WASHINGTON -- There are seven days until early voting begins in Iowa, 13 days until the first debate and 46 days left in this presidential race for Mitt Romney to change the dynamic of a campaign that by many indicators is tilting against him.
That, advisers to President Barack Obama acknowledge, is plenty of time.
But the burden rests to a remarkable degree directly on Romney and his ability to restore confidence to his campaign, become a more nimble candidate and clearly explain to voters why he would be the better choice to repair the economy and lead the nation in addressing its challenges at home and abroad.
The state-by-state landscape facing Romney is more daunting than he expected by this stage in the contest.
He anticipated, aides said, to be in a position of strength in at least some of the states that turned Democratic in 2008 for the first time in a generation, but few of them show signs of breaking decisively his way, and Obama still has more and clearer paths to 270 electoral votes.
And as Romney works to move beyond one of the most turbulent periods of his candidacy and a week dominated by the disclosure of remarks in which he said that nearly half of Americans do not pay taxes and see themselves as victims, he is starting to confront criticism from some members of his party who worry that his troubles will affect their own races.
"The presidential thing is bound to have an impact on every election,"
Anxiety among Republicans about the presidential race, the seeming lurching nature of Romney's campaign and his own miscues have spread far beyond Washington. Republican strategists across the country said in interviews that their candidates were being asked about Romney's comments on entitlements, creating an unwelcome potential trap for those in tough races.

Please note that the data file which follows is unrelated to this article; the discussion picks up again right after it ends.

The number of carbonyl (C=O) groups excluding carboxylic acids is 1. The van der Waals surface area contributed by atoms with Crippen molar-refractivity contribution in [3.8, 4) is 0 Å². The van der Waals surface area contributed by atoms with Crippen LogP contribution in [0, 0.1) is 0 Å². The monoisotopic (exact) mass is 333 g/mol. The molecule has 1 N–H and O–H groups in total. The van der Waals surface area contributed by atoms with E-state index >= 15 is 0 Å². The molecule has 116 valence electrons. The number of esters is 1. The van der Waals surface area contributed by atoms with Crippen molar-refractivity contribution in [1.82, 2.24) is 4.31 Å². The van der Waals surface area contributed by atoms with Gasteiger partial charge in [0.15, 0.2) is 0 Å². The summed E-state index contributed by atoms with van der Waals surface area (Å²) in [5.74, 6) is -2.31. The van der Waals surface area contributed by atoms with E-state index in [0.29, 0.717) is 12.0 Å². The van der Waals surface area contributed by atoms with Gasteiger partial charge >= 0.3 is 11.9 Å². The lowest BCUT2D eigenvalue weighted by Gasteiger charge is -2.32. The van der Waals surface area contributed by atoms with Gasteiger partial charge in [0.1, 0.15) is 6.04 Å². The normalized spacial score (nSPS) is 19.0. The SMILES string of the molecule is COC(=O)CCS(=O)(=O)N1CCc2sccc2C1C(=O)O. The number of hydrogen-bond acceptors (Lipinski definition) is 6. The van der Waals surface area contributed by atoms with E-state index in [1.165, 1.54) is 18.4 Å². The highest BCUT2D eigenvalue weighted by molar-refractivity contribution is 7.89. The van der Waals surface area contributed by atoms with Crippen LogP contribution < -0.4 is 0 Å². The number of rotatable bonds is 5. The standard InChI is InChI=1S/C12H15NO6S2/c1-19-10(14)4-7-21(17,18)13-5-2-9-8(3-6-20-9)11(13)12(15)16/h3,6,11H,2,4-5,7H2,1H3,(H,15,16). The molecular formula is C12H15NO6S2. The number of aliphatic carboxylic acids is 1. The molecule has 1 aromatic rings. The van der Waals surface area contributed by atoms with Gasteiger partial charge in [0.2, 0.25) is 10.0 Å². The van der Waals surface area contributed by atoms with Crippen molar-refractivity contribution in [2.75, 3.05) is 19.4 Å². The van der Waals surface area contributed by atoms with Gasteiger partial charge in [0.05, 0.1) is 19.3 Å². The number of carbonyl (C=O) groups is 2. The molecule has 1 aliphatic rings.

Romney has sought to turn the issue against Obama, calling the president an advocate of redistributing wealth and emphasizing, "My campaign is about the 100 percent of America." But as the two candidates campaigned in Florida on Thursday, Obama focused on Romney's "47 percent" comments.
"My thinking is, maybe you haven't gotten around a lot," Obama said about Romney in an appearance at a Univision forum in Coral Gables.
There is a growing sense of frustration among Republicans that Romney has yet to take a commanding lead in any of the major battleground states -- especially North Carolina, which is tied with South Carolina for having the nation's fifth-worst unemployment rate, or Nevada, which has the nation's highest jobless rate, 12 percent.
In Ohio, Florida and Colorado, Republicans who support Romney's efforts said they were worried he was not campaigning enough in their states, and resources were not trickling into vital counties.
Officials at the Romney campaign said they believed some of the concern in the tossup states was being created by what they described as over-hyped news media reporting on Romney's latest missteps. The campaign has been meticulously thought out, they said, and its own supporters have yet to see late-stage activity that, by design, was not scheduled to kick until toward the very end of the race.
"We're making some very strategic decisions," said Rich Beeson, the campaign's political director. "And when we're coming down to the end, you'll see the governor everywhere he needs to be."